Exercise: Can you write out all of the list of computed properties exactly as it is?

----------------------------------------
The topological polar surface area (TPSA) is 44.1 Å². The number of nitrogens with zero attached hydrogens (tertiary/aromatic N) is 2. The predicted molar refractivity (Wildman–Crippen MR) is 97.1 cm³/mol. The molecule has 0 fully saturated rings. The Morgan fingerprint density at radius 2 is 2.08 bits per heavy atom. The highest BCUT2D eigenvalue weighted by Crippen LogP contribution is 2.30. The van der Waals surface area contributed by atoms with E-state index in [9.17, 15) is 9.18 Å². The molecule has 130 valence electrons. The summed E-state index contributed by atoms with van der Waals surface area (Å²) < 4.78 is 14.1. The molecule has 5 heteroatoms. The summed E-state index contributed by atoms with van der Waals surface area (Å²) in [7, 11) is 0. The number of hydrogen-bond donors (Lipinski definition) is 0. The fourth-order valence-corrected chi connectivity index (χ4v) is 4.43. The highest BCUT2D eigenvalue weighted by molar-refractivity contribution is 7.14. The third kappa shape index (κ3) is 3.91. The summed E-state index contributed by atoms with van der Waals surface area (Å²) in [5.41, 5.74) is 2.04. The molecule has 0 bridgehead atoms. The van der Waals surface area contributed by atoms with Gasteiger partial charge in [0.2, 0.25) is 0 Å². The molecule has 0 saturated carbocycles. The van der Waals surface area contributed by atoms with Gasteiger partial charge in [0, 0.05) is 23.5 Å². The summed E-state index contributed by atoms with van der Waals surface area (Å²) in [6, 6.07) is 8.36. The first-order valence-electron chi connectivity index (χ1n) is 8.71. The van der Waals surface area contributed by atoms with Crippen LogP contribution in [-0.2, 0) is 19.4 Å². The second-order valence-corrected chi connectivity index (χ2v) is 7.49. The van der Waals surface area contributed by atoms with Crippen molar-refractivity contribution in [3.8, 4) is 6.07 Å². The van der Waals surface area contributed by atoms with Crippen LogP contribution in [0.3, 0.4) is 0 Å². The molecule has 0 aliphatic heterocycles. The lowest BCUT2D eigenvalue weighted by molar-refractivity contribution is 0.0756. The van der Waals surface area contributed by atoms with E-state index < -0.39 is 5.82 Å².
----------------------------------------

The topological polar surface area (TPSA) is 44.1 Å². The number of nitrogens with zero attached hydrogens (tertiary/aromatic N) is 2. The predicted molar refractivity (Wildman–Crippen MR) is 97.1 cm³/mol. The molecule has 0 fully saturated rings. The Morgan fingerprint density at radius 2 is 2.08 bits per heavy atom. The highest BCUT2D eigenvalue weighted by Crippen LogP contribution is 2.30. The van der Waals surface area contributed by atoms with E-state index in [9.17, 15) is 9.18 Å². The molecule has 130 valence electrons. The summed E-state index contributed by atoms with van der Waals surface area (Å²) < 4.78 is 14.1. The molecule has 5 heteroatoms. The summed E-state index contributed by atoms with van der Waals surface area (Å²) in [7, 11) is 0. The number of hydrogen-bond donors (Lipinski definition) is 0. The fourth-order valence-corrected chi connectivity index (χ4v) is 4.43. The highest BCUT2D eigenvalue weighted by molar-refractivity contribution is 7.14. The third kappa shape index (κ3) is 3.91. The summed E-state index contributed by atoms with van der Waals surface area (Å²) in [5.41, 5.74) is 2.04. The molecule has 0 bridgehead atoms. The van der Waals surface area contributed by atoms with Gasteiger partial charge in [0.2, 0.25) is 0 Å². The molecule has 0 saturated carbocycles. The van der Waals surface area contributed by atoms with Gasteiger partial charge in [0, 0.05) is 23.5 Å². The summed E-state index contributed by atoms with van der Waals surface area (Å²) in [6, 6.07) is 8.36. The first-order valence-electron chi connectivity index (χ1n) is 8.71. The van der Waals surface area contributed by atoms with Crippen LogP contribution in [-0.2, 0) is 19.4 Å². The second-order valence-corrected chi connectivity index (χ2v) is 7.49. The van der Waals surface area contributed by atoms with Crippen molar-refractivity contribution in [3.8, 4) is 6.07 Å². The van der Waals surface area contributed by atoms with Crippen LogP contribution in [0.3, 0.4) is 0 Å². The molecule has 0 aliphatic heterocycles. The lowest BCUT2D eigenvalue weighted by molar-refractivity contribution is 0.0756. The van der Waals surface area contributed by atoms with E-state index < -0.39 is 5.82 Å².